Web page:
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Expedition 320/321 summary

Expedition 320/321 Scientists

Proceedings of the IODP

Integrated Ocean Drilling Program

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      Abstract

      Integrated Ocean Drilling Program Expedition 320/321, "Pacific Equatorial Age Transect" (Sites U1331–U1338), was designed to recover a continuous Cenozoic record of the equatorial Pacific by coring above the paleoposition of the Equator at successive crustal ages on the Pacific plate. These sediments record the evolution of the equatorial climate system throughout the Cenozoic. As we gained more information about the past movement of plates and when in Earth's history "critical" climate events took place, it became possible to drill an age transect ("flow-line") along the position of the paleoequator in the Pacific, targeting important time slices where the sedimentary archive allows us to reconstruct past climatic and tectonic conditions. The Pacific Equatorial Age Transect (PEAT) program cored eight sites from the sediment surface to basement, with basalt aged between 53 and 18 Ma, covering the time period following maximum Cenozoic warmth, through initial major glaciations, to today. The PEAT program allows the reconstruction of extreme changes of the calcium carbonate compensation depth (CCD) across major geological boundaries during the last 53 m.y. A very shallow CCD during most of the Paleogene makes it difficult to obtain well-preserved carbonate sediments during these stratigraphic intervals, but Expedition 320 recovered a unique sedimentary biogenic sediment archive for time periods just after the Paleocene/Eocene boundary event, the Eocene cooling, the Eocene–Oligocene transition, the "one cold pole" Oligocene, the Oligocene–Miocene transition, and the middle Miocene cooling. Expedition 321, the second part of the PEAT program, recovered sediments from the time period roughly from 25 Ma forward, including sediments crossing the Oligocene/Miocene boundary and two major Neogene equatorial Pacific sediment sections. Together with older Deep Sea Drilling Project and Ocean Drilling Program drilling in the equatorial Pacific, we can delineate the position of the paleoequator and variations in sediment thickness from ~150°W to 110°W longitude.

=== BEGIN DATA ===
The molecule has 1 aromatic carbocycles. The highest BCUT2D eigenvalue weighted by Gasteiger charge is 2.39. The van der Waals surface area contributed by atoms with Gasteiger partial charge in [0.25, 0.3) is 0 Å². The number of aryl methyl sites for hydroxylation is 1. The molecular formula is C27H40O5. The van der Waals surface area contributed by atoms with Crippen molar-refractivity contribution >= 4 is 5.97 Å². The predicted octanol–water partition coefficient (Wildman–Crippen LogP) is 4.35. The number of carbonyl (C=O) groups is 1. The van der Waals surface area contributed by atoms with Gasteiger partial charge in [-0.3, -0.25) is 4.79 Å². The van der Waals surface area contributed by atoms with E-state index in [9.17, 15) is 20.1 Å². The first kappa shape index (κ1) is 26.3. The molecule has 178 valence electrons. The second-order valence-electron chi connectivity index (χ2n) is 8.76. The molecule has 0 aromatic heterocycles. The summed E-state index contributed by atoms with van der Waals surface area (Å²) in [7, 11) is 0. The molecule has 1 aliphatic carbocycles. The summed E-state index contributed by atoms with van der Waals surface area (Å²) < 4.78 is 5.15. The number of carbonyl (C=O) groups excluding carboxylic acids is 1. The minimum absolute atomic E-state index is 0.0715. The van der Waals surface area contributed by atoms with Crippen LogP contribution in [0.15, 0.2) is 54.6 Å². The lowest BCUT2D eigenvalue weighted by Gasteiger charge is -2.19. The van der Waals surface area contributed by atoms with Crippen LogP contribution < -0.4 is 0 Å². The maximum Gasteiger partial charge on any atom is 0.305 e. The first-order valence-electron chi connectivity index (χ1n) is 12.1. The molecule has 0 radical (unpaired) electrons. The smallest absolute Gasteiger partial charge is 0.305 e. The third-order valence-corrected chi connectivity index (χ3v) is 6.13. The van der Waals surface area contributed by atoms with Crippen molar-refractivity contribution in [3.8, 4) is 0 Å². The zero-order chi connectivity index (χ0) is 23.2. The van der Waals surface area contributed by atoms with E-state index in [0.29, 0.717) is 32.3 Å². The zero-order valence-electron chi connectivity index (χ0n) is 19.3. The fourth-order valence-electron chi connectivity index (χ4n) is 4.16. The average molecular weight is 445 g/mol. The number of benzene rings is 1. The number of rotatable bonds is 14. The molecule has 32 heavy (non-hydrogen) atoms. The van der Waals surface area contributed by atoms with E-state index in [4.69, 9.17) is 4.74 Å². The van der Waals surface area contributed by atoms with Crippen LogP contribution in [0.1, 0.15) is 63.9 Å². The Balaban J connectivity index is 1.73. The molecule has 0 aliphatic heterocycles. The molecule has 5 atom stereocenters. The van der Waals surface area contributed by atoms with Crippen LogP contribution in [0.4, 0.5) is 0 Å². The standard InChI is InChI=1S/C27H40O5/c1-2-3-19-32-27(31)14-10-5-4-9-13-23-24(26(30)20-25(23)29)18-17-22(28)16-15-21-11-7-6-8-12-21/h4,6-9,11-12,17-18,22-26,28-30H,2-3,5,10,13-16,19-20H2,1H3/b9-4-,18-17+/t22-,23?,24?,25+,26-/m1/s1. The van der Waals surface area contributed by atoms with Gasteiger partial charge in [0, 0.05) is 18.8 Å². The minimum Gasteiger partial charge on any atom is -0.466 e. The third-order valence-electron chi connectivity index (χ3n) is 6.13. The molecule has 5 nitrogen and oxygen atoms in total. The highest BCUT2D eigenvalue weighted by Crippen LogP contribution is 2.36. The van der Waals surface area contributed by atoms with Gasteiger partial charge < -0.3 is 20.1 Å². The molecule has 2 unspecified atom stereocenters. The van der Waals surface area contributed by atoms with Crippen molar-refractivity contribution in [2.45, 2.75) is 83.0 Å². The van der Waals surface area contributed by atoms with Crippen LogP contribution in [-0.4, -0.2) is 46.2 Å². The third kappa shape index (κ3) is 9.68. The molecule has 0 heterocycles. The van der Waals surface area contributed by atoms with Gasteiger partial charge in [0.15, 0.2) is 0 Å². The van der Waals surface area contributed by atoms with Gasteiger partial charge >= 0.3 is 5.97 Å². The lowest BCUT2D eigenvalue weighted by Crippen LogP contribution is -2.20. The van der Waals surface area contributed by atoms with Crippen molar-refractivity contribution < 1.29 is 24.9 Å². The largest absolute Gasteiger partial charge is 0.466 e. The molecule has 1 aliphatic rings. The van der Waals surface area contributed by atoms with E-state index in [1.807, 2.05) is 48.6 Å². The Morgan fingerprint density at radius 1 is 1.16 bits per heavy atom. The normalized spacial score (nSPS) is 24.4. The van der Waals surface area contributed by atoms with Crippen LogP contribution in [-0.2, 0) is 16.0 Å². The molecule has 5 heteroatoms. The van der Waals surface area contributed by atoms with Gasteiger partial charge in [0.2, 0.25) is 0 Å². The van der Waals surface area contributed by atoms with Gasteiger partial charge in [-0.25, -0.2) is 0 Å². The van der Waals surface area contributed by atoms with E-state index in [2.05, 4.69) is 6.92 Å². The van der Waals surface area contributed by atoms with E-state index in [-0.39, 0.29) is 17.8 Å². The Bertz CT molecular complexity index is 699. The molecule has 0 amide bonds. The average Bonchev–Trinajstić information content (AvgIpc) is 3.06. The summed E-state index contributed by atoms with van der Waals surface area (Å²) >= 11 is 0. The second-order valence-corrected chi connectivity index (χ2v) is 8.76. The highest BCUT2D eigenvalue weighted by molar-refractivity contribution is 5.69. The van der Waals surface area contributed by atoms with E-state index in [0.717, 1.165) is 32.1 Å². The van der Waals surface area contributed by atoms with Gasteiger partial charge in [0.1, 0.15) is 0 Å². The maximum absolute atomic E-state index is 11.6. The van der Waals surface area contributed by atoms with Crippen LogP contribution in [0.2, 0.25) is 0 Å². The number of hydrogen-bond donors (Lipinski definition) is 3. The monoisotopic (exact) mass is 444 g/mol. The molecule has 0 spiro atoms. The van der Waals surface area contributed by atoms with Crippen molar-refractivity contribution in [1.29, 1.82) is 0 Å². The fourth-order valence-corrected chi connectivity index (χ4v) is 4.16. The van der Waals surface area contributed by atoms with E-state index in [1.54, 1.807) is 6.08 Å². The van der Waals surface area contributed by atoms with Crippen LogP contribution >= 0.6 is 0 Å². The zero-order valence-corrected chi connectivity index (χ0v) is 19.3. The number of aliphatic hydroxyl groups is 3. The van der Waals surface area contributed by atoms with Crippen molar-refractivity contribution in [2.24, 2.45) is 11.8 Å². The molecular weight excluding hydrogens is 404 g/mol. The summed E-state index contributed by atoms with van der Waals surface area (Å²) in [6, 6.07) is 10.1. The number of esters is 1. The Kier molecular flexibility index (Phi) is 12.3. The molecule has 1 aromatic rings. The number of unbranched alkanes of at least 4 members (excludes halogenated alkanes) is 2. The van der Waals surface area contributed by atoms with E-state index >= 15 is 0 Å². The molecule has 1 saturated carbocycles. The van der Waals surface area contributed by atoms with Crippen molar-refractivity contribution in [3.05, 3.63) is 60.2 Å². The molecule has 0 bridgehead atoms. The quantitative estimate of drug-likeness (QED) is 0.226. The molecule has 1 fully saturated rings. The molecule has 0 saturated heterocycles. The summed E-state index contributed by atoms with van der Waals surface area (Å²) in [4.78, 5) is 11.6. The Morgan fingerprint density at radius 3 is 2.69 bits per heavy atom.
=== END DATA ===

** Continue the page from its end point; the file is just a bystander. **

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      The operated Markov´s chains in economy (discrete chains of Markov with the income)

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        Trends, rhythms, and aberrations in global climate 65 Ma to present.

        Since 65 million years ago (Ma), Earth's climate has undergone a significant and complex evolution, the finer details of which are now coming to light through investigations of deep-sea sediment cores. This evolution includes gradual trends of warming and cooling driven by tectonic processes on time scales of 10(5) to 10(7) years, rhythmic or periodic cycles driven by orbital processes with 10(4)- to 10(6)-year cyclicity, and rare rapid aberrant shifts and extreme climate transients with durations of 10(3) to 10(5) years. Here, recent progress in defining the evolution of global climate over the Cenozoic Era is reviewed. We focus primarily on the periodic and anomalous components of variability over the early portion of this era, as constrained by the latest generation of deep-sea isotope records. We also consider how this improved perspective has led to the recognition of previously unforeseen mechanisms for altering climate.
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          An early Cenozoic perspective on greenhouse warming and carbon-cycle dynamics.

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            Author and article information

            Journal
            10.2204/iodp.proc.320321.2010
            Proceedings of the IODP
            Integrated Ocean Drilling Program
            1930-1014
            30 October 2010
            10.2204/iodp.proc.320321.101.2010

            This work is licensed under a Creative Commons Attribution 4.0 Unported License. To view a copy of this license, visit http://creativecommons.org/licenses/by/4.0/

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